Since the Fiio X1 works with a long list of audio formats, we loaded an assortment of tracks in different formats onto a 16GB microSD card to run on the device. This included FLAC files ranging from 16/44.1 to 24/192, some high bitrate WAV files, Apple lossless files in the M4A format, and assorted MP3s as well.
Key tracks we focused on to evaluate performance were Pink Floyd's Another Brick In The Wall (WAV), an operatic cover of Sting's Walking On The Moon (M4A), Pharrell Williams' Gust Of Wind (16/44.1 FLAC), Louis Armstrong's What A Wonderful World (24/192 FLAC) and Sohn's Bloodflows (320kbps MP3). We also used an assortment of headphones and earphones with varying sonic signatures, including the RHA T10i IEMs, the Audio Technica ATH-MSR7 around-ear headphones, the Bowers & Wilkins P3 on-ear headphones, and Brainwavz S0 IEMs.
The first track we listened to was the cover of Walking On The Moon, using the RHA T10i and the Audio Technica ATH-MSR7. This is one of the highest quality files we have in our bank, and it can reveal the strengths and weaknesses of an audio product immediately. The Fiio X1 excelled in its handling of this track. Everything from the breathing of the saxophone player as he prepares to exhale into his instrument, to the sound of fingers running along the strings of the guitars, to the timbre and tone of the instrumentals was reproduced in surreal detail. The RHA T10i had been unimpressive with a lot of other source devices we used, but the X1 seemed to bring out its potential within seconds. The same went for the Audio Technica headphones, with the Fiio X1 successfully highlighting their strengths (and weaknesses).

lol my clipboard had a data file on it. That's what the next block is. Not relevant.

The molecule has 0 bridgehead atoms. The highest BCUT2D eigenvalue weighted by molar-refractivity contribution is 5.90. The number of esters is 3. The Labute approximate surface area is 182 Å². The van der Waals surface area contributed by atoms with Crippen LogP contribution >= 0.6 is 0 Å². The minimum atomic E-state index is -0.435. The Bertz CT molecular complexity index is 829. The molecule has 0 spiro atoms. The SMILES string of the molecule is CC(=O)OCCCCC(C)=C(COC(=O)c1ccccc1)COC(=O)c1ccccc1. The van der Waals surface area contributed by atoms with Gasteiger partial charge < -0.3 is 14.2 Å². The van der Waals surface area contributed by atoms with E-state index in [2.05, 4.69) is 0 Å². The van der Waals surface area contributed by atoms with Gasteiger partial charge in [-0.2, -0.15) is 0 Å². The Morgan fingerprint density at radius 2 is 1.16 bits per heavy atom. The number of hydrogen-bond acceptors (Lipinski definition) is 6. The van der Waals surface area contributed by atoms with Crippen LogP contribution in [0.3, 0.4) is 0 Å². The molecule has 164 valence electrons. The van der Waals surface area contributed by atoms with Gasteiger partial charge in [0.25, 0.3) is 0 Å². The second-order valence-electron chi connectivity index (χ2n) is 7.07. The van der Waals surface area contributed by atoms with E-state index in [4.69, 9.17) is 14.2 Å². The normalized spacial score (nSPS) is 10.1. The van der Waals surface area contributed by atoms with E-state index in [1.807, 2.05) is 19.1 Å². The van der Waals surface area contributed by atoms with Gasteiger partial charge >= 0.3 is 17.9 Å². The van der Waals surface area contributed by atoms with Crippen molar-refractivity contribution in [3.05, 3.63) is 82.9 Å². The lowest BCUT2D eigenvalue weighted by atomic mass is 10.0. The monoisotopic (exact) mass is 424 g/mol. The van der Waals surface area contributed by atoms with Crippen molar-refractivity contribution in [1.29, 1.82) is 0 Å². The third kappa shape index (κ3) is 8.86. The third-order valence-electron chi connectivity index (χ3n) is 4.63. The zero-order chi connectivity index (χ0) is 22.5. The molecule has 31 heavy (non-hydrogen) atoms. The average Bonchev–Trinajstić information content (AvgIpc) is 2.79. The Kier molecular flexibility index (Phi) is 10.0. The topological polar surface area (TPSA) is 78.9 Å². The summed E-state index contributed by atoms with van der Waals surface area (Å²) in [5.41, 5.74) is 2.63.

Next up was Pink Floyd's rock classic, and part one of that track is our favourite. The Fiio X1 handled soundstaging and stereo imaging competently and created such an immersive sonic experience that we couldn't help but turn the volume up to well above safe levels. Whether it was with the warm, bassy B&W P3 or the open, clean RHA T10i, the Fiio X1 could go loud. It's best that you only risk this with high-resolution audio; compressed audio led to some tearing and unpleasantness.
Gust Of Wind is an exciting track with some beautiful violin riffs, and the X1 held it together, giving a real sense of excitement and drive to the track. What A Wonderful World revealed the X1's ability to properly replicate all sonic frequencies, from Louis Armstrong's baritone vocal lows to the mids and highs of the instrumentals. Bloodflows was an insight into how the device can improve even compressed audio and make it sound great.
Average battery life and an underdeveloped user interface are the two flaws we came across with the Fiio X1. The company claims playback time of 12 hours on a full charge, and our audio loop test returned a figure of just over 11 hours at 75 percent volume. The user interface is basic and doesn't do much apart from get you to your audio quickly. There is no way to search for anything; we had to go into the categorised track lists or the full list and navigate manually to find tracks.
We've seen some great products from Fiio in the last few years, so we had high expectations from the X1 right from the beginning. Not only did this device exceed our expectations, it has also set the bar for future products in this category. This is a device that can successfully bring the best out of both headphones and audio files, and it does so with simplicity and elegance.
At Rs. 8,999, we wholeheartedly recommend the Fiio X1 to every music aficionado and audiophile. Such sonic excellence and musical prowess exists in many other products, but you'll be hard-pressed to find anything half as good at even twice this price.
Price (MRP): Rs. 8,999Pros
Ratings (Out of 5)